The “Ten Pound Pom” scheme is the colloquial name for an assisted migration scheme that operated in Australia after World War II.
In spite of its name, this scheme was not limited to those from the United Kingdom but was open to citizens of all Commonwealth countries.
Adult migrants were charged ₤10 for their fare and children traveled for free. They were drawn by promises of employment and housing, a more relaxed lifestyle and a better climate.
“Ten Pound Poms” needed to be in sound health and under the age of 45 years.
There were initially no skill restrictions, although under the “White Australia” policy those from mixed race backgrounds found it very difficult to take advantage of the scheme.
At one point in 1947, more than 400,000 Brits were registered at Australia House in London for the scheme.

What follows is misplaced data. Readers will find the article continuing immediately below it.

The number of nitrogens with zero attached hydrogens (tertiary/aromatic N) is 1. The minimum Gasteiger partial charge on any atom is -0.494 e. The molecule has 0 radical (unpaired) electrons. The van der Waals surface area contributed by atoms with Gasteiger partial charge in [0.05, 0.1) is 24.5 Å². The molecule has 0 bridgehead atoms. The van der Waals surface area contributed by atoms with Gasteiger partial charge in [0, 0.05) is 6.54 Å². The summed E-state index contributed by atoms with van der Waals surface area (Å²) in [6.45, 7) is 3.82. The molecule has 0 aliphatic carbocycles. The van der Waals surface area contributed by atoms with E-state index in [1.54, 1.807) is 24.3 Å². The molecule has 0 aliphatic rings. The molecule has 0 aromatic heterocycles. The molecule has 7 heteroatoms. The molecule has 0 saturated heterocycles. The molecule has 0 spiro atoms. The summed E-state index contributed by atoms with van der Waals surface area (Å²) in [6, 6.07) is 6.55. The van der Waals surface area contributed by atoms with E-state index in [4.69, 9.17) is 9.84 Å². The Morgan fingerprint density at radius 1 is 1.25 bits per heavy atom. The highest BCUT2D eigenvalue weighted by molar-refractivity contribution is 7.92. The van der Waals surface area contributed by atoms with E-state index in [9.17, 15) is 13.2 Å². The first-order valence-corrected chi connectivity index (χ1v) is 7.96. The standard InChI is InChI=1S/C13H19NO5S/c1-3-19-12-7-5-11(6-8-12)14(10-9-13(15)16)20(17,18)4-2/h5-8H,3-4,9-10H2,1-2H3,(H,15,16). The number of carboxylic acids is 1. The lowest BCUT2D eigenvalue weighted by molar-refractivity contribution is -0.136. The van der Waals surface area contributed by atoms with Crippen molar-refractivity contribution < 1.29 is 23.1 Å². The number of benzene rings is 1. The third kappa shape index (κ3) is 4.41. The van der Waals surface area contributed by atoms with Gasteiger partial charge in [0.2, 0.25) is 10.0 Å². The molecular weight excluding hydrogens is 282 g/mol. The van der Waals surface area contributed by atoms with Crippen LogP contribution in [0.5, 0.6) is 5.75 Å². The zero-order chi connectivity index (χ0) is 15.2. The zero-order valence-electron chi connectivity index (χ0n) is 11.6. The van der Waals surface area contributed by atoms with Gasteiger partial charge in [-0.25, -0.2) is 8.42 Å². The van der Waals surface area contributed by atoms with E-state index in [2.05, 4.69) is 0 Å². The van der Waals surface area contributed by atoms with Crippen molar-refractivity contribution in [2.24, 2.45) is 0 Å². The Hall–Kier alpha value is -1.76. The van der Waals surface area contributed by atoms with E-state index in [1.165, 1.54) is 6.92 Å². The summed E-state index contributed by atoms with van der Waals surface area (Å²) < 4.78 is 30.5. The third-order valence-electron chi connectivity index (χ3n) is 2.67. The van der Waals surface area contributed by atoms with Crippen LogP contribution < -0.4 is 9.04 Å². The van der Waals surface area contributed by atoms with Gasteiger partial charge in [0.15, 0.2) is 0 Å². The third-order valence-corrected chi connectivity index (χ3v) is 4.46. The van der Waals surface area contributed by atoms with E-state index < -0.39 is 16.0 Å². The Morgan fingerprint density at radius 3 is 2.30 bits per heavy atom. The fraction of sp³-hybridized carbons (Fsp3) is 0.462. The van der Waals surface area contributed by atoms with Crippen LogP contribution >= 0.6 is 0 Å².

The aim of the scheme was to substantially increase Australia’s population in response to fears of a Japanese invasion, and a new awareness of Australia’s vulnerability and unrealised economic potential as an under-populated country.
The “Populate or Perish” policy was developed by the Curtin Government before the end of World War II.
By late 1944 the Australian Government had begun negotiations with Britain for assisted immigration programs in the post-war years.
Since all Australian political parties supported the “White Australia” policy they looked to Britain and northern European countries for immigrants in the belief that people from these countries would more easily assimilate with the Australian community.
After the war, Australia gradually extended assisted passage schemes to immigrants from other countries such as the Netherlands and Italy to maintain high levels of immigration. It also welcomed refugees from war-torn Europe.
Many migrants faced lengthy stays in migrant hostels, failed to get ideal employment or missed their old communities.
Around one quarter of the “Ten Pound Poms” left Australia within a few years of their arrival.